How to explain smoking to a child

How to explain smoking to a child

Nearly all adult smokers started smoking before they turned eighteen years old. Despite the fact that most teenaged smokers would tell you that they plan on quitting within a year or so, few of them actually do. Additionally, smoking is responsible for the largest number of preventable deaths each year in the United States.

Clearly, these facts prove that it is critically important for parents to talk to their kids about not smoking. You cannot wait until you find out that your child has tried smoking to have discussions with him or her about it; continual communication with your child from an early age, as young as eight years old even, and into his or her teenage years is vitally important.

Be blunt with your child about the dangers of smoking. There’s no reason to sugarcoat the truth about the risks that accompany lighting up. Smokers have yellow teeth, wrinkled skin, and yellow fingernails; their clothes, hair, and homes reek of smoke. Smokers are at a heightened risk for deadly heart diseases, cancers, breathing problems, emphysema, and more; they take longer to recover from diseases and colds, and they develop a consistent cough and wheeze.

They become physically and psychologically addicted to nicotine and to the act of smoking cigarettes – they need to take breaks from their life and their daily activities in order to satisfy their relentless cravings to smoke. People who smoke have a hard time playing sports and being physically active – they become winded after climbing a flight of stairs. Smokers are also putting both strangers around them and their friends and family in harm’s way by exposing them to second-hand smoke as a result of their own addiction.

Your children have to understand that the glamorization of smoking by the media in television and movies is not a truthful reflection of what smoking is really like. Explain that these are not realistic images, and they are not role models to look up to. There are plenty of other role models who do not smoke that your child can look up to.

First and foremost, your child’s role models are his or her parents. You have to practice what you preach – ‘do as I say, not as I do’ parenting is highly ineffective, and if you are a smoker, then your child is much more likely to become one as well. Children try to emulate their parents, so set a good example for your child – if you are a smoker, then take the initiative and quit. Make your home a smoke-free environment.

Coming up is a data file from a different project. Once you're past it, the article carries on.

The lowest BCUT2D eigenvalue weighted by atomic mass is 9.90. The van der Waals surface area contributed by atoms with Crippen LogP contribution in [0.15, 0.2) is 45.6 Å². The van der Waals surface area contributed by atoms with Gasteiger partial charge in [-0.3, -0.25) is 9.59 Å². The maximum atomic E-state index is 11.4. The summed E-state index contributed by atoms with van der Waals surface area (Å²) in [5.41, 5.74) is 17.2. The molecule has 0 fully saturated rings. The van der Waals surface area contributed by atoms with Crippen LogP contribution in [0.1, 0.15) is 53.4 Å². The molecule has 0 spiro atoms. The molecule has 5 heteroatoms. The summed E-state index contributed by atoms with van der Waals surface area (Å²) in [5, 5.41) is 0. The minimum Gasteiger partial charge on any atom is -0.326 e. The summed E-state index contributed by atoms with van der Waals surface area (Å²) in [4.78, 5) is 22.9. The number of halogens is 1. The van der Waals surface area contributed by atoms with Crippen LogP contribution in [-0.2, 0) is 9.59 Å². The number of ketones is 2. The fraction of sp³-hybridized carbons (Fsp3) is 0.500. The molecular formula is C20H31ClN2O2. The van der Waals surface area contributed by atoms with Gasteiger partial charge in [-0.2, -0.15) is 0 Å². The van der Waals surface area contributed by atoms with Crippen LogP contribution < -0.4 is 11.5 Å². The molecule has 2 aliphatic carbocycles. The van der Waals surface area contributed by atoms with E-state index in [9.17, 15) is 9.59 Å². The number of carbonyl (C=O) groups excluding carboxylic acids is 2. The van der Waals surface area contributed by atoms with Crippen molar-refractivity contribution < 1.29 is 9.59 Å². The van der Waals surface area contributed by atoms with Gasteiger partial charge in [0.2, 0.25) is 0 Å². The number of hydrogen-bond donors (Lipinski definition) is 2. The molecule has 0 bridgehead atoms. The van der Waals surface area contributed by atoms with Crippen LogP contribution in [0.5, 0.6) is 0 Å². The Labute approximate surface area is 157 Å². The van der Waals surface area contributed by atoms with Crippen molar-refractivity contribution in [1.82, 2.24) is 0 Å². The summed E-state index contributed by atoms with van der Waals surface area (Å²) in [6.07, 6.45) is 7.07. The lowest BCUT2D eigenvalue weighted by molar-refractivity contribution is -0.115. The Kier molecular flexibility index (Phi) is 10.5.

Teach your child to value his or her body, and explain the extreme importance of having self-confidence and self-esteem. If your child is sure of his or herself, then they will be better equipped to turn down peers who tempt your child to smoke. Give them the inner strength to say no. These lessons go far beyond the smoking discussions – on a regular basis, compliment your child for his or her positive qualities and ask your child questions about school and friends and social activities.

Be involved in your child’s life. You should know who your kid is friends with, and you should know his or her friends’ parents. If one of your kid’s friends is a smoker, your child is far more likely to experiment with cigarettes than if he or she hangs out with a group of non-smokers. Peer pressure is a powerful force in the life of a pre-teen and teen, so you have to fight it with everything you’ve got!

If your child confides in you that he or she has tried smoking, or if you find evidence that your child has been smoking, your reaction should be calculated. Do not boil over with anger. Do not let your temper flare. If you want your child to feel comfortable opening up to you, you can’t blow up when you find out that your child has made a mistake. Instead, reinforce your message about not smoking, and try to get to the root of the reason that your child was compelled to experiment.

If you go too hard on your kid, then he or she might decide to continue to smoke in an attempt to rebel against you. Try to be compassionate and understanding while you stand firm in your beliefs. Help your child to see the importance of being smoke-free.

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